Glad that there is a solution to those sore tummies though - I'm finding the whole dietry-related thing interesting. Lots of people returning to simpler, more whole food-type eating due to intolerences/allergies. We've had to do it for O's skin.... once you get into the swing of it, it's just normal life!

Vanessa said...

Wow! Simone, I was gluten intolerant right up until I was pregnant with Larissa. It healed itself.

Its wonderful that there are so many gluten free options in the supermarkets these days, as I used to have to make my own bread. Still got some receipes if you want them.x

Leonie said...

Hi Simone
I have Coeliacs and eating gluten free is now a necessity in our lives. I suspect my eldest is also gluten intolerant or coeliacs but in trying to get myself sorted I havent got the strength yet to go there. She also has constant sore tummies, an aversion to bread....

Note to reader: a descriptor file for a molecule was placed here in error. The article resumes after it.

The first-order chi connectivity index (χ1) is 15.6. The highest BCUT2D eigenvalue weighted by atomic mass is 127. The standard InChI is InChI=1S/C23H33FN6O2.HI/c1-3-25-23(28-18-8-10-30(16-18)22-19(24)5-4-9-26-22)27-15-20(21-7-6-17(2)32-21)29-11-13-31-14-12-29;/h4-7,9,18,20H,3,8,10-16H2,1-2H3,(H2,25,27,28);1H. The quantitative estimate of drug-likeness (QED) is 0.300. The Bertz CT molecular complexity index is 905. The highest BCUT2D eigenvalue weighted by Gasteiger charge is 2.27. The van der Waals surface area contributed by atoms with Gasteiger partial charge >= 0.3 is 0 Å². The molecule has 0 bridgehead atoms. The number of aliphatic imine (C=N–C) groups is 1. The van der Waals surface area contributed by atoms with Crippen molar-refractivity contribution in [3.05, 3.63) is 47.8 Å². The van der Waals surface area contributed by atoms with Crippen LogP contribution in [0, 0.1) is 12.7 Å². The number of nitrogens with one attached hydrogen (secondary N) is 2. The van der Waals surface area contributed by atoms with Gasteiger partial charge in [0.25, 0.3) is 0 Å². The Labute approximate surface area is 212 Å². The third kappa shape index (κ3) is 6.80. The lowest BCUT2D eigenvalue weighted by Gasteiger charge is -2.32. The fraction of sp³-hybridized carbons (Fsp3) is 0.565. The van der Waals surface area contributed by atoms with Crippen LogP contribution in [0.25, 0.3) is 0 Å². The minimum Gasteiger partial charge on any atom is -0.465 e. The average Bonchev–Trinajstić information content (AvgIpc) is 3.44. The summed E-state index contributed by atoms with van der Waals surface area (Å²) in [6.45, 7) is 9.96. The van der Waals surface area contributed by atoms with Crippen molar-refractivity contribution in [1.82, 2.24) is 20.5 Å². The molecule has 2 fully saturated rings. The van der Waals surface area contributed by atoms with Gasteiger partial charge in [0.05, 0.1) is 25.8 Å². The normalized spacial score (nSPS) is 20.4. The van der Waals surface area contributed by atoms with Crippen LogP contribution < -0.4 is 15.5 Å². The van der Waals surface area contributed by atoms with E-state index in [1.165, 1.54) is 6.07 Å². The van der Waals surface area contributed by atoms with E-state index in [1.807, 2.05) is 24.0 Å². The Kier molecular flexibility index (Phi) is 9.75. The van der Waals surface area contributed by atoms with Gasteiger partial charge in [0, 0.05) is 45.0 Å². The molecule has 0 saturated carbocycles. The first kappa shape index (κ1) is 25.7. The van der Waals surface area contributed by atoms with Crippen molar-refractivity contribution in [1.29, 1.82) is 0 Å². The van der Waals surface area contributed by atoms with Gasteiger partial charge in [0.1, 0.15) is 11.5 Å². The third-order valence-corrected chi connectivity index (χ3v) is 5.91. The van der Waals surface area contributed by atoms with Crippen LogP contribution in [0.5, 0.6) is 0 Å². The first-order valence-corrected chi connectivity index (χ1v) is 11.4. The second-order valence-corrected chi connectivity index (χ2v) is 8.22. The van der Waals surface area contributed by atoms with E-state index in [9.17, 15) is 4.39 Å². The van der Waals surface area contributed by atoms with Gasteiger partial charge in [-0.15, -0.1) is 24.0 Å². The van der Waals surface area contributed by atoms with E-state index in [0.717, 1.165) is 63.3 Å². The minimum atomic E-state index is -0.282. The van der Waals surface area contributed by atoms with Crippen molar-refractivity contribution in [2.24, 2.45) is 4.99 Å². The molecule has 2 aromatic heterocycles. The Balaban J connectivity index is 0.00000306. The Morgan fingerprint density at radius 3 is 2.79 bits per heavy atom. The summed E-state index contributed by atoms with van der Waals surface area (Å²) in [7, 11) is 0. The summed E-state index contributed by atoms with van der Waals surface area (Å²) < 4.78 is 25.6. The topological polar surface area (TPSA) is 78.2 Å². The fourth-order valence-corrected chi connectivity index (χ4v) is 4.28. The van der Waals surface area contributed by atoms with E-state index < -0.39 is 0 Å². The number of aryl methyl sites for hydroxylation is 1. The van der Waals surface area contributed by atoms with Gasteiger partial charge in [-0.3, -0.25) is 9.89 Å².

So if you would like some yummy recipes I am happy to pass them on to you. theres a few on my blog, my fave is the Apple Berry Crumble !! YUM!!!

I find that most recipes can be made fairly similarly with a substitute of Orgran gluten free flours (which I know you can buy in NZ too... just a bit cheaper here in Oz). Someone else mentioned spelt flour - but its not gluten free. The hardest part for me is bread - hard to find gf bread that tastes good - although when I was back in NZ last Christmas I quite liked the one from New World.
Hang in there, it is overwhelming at first but then you just get used to it. I lived on rice crackers and hummus for the first three months (yep, wont touch them now!!)
take care and all the best!
Email me on kiwiatheartdesigns@gmail.com and I'll send you those recipes.